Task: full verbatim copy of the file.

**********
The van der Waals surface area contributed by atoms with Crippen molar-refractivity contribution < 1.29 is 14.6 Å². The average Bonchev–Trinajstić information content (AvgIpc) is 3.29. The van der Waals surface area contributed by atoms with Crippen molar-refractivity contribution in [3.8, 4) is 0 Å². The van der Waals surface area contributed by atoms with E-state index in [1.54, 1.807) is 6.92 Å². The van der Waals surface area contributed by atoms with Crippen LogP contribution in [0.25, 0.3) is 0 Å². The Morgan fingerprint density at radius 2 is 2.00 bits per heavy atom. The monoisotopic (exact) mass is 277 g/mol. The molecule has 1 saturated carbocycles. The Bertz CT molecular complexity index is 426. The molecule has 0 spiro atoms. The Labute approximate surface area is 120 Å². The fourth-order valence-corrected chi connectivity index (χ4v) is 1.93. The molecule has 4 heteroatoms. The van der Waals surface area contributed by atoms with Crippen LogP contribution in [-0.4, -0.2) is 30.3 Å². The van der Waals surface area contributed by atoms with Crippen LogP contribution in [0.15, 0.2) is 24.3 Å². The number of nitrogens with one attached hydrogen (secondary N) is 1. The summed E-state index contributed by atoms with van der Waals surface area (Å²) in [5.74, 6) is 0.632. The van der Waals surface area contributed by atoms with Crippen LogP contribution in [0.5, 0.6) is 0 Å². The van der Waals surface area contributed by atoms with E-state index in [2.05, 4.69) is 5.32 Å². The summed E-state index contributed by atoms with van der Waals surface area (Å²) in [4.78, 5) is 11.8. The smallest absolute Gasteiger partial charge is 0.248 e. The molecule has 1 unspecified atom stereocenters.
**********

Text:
The van der Waals surface area contributed by atoms with Crippen molar-refractivity contribution < 1.29 is 14.6 Å². The average Bonchev–Trinajstić information content (AvgIpc) is 3.29. The van der Waals surface area contributed by atoms with Crippen molar-refractivity contribution in [3.8, 4) is 0 Å². The van der Waals surface area contributed by atoms with E-state index in [1.54, 1.807) is 6.92 Å². The van der Waals surface area contributed by atoms with Crippen LogP contribution in [0.25, 0.3) is 0 Å². The Morgan fingerprint density at radius 2 is 2.00 bits per heavy atom. The monoisotopic (exact) mass is 277 g/mol. The molecule has 1 saturated carbocycles. The Bertz CT molecular complexity index is 426. The molecule has 0 spiro atoms. The Labute approximate surface area is 120 Å². The fourth-order valence-corrected chi connectivity index (χ4v) is 1.93. The molecule has 4 heteroatoms. The van der Waals surface area contributed by atoms with Crippen LogP contribution in [-0.4, -0.2) is 30.3 Å². The van der Waals surface area contributed by atoms with Crippen LogP contribution in [0.15, 0.2) is 24.3 Å². The number of nitrogens with one attached hydrogen (secondary N) is 1. The summed E-state index contributed by atoms with van der Waals surface area (Å²) in [5.74, 6) is 0.632. The van der Waals surface area contributed by atoms with Crippen LogP contribution in [0.5, 0.6) is 0 Å². The van der Waals surface area contributed by atoms with E-state index in [2.05, 4.69) is 5.32 Å². The summed E-state index contributed by atoms with van der Waals surface area (Å²) in [4.78, 5) is 11.8. The smallest absolute Gasteiger partial charge is 0.248 e. The molecule has 1 unspecified atom stereocenters.